Plays and Screenplays > 1945 (A Dramatic Trilogy)

1945  (A Dramatic Trilogy)

  • Victory Celebrations, a comedy in 4 acts (1951)
  • Prisoners, a tragedy in 12 scenes (1952) 
  • The Love-Girl and the Innocent, a drama in 4 acts (1954)

The first of three plays that make up Solzhenitsyn's 1945 trilogy is Victory Celebrations, a drama in verse (subtitled "Comedy") which grew from a chapter of The Trail. It seems probable that Victory Celebrations attained independent status because the plot departs from the highly autobiographical format of The Trail. The play is a bitterly satirical work that revolves around the unexpected appearance of Lieutenant Gridnev, a representative of Soviet military counterintelligence ("SMERSH"), at a feast prepared by a group of Soviet army officers in celebration of their victorious advance through Eastern Prussia in early 1945. The SMERSH man poisons the festivities by voicing suspicions about a beautiful girl who has been invited to the party (and who has resisted his amorous advances), as well as by grilling the officer Gleb Nerzhin about his "social provenance." Solzhenitsyn's clear goal is to show the tension between the visceral dislike that Gridnev generates and the sinister power over everyone that he nevertheless wields. The tension is resolved when the Germans launch a sudden counterattack and Gridnev makes an ignominious exit.

The second part of the dramatic trilogy, Prisoners (subtitled "Tragedy"), was composed in camp in 1952 and memorized in total before it could be written down a year later. It is set in a Soviet prison in mid-1945 and is based on Solzhenitsyn's experience of being thrown together with an incredibly diverse group of individuals as his incarceration commenced. The work communicates some of the intellectual tumult that Solzhenitsyn must have experienced then, and the mixture of poetry and prose seems an appropriate stylistic echo of the jumble of ideologies being voiced in the text. The dramatis personae include Soviet soldiers and officers liberated from German POW camps and promptly rearrested as alleged security risks, men who had fought with the Wehrmacht- directed Russian Liberation Army, Russian émigrés snatched from the streets of Western Europe, Christian believers, and a few diehard Communists. The arguments among these men are presented as a cacophonous mélange of clashing opinions. Prisoners also diverges in a particularly significant way from the strongly autobiographical tendency of Solzhenitsyn's other early works by lacking a protagonist who can be closely identified with the author. The most prominent character in the play is not the familiar Nerzhin but a former colonel in the tsarist army named Georgi Vorotyntsev, who had been fighting against the Soviet Union on the German side. The crucial point here is that Vorotyntsev is the main fictional protagonist of The Red Wheel epic, and Prisoners thus becomes, in a fascinating way, both the earliest inkling of the way Solzhenitsyn visualized The Red Wheel, his vast project-to-be, and an epilogue of sorts to a still unwritten cycle. (In the play, Vorotyntsev is sentenced to be hanged but refuses a chance to escape the gallows by committing suicide, arguing that the moral responsibility for his death must fall on his executioners, not on him.)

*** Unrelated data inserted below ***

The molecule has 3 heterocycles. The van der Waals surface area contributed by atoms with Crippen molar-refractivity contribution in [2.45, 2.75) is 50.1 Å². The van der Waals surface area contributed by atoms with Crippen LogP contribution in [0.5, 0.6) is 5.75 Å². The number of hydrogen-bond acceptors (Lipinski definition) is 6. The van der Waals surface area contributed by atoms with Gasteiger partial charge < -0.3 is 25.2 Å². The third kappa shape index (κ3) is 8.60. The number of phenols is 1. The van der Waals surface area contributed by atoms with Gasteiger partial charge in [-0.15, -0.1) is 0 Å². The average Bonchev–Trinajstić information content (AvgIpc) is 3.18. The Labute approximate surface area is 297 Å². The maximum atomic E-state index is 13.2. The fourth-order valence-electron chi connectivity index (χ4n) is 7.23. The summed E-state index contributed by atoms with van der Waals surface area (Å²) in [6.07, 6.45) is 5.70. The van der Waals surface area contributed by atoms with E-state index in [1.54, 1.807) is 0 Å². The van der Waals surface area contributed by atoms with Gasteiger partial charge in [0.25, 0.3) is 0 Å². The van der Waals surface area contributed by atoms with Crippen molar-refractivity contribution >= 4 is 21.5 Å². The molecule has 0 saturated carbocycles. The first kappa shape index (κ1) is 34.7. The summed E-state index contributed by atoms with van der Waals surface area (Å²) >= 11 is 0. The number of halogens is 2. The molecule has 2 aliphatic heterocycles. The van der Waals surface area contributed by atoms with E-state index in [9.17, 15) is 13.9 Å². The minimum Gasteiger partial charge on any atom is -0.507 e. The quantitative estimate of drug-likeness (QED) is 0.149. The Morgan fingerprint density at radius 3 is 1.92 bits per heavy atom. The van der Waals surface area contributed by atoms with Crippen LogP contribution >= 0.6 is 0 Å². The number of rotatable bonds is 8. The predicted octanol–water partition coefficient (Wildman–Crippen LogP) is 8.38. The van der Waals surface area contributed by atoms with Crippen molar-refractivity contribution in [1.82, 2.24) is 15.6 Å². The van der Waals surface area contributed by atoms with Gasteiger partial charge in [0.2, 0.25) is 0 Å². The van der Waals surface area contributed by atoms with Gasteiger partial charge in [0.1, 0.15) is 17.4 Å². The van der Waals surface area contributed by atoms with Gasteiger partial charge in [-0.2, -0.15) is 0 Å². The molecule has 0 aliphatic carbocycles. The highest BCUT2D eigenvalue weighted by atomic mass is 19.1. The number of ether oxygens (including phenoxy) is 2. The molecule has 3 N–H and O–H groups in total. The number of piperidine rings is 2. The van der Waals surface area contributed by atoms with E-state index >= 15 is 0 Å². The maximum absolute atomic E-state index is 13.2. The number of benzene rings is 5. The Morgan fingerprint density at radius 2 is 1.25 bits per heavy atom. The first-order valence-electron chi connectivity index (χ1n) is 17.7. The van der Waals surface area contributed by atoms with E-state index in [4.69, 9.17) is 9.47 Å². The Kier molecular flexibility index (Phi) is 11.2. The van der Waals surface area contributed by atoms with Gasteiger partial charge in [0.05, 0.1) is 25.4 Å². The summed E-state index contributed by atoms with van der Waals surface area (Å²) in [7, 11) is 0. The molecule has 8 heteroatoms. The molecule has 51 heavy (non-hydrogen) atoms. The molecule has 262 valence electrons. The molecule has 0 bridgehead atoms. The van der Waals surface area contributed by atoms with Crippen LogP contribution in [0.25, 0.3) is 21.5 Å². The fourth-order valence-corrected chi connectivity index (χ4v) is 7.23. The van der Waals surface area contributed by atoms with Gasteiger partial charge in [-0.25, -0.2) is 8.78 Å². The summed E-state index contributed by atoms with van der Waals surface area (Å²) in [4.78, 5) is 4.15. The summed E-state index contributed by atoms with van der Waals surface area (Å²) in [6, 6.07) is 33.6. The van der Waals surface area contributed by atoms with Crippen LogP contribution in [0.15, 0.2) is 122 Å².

Solzhenitsyn got his first taste of forced labor soon after his sentence was pronounced in mid-1945, spending almost a year in camps of the "mixed" type, designated in this way for holding men as well as women and political prisoners together with common criminals. In the second volume of The Gulag Archipelago, the writer relates some of the difficulties and moral quandaries that bewildered and humiliated him during this period. Much of this experience has been condensed into the third play of his trilogy, The Love-Girl and the Innocent (subtitled "Drama in Four Acts"), written in 1954. It is the story of a recently arrested frontline officer, Gleb Nerzhin, who is unexpectedly placed in a position of authority and tries to undo some of the flagrantly corrupt, unfair, and unsafe practices that characterize the camp's operation. Nerzhin's attempts at reform are shown to be hopelessly naïve, and by challenging numerous vested interests in the camp hierarchy, he soon generates enough hostility to be demoted and marked for transportation to a far more lethal labor-camp. He is saved from this fate by the intervention of a girl with whom he has fallen violently in love, but she is able to help only by a self-sacrificing act: She agrees—without Nerzhin's knowledge—to join the "harem" of the well-connected camp doctor.

 from The Soul and Barbed Wire, by Edward E. Ericson, Jr.  and Alexis Klimoff

Available Formats

1945: Victory Celebrations, Prisoners and The Love-Girl and The Innocent
This trilogy is available in one volume from Farrar, Straus and Giroux.
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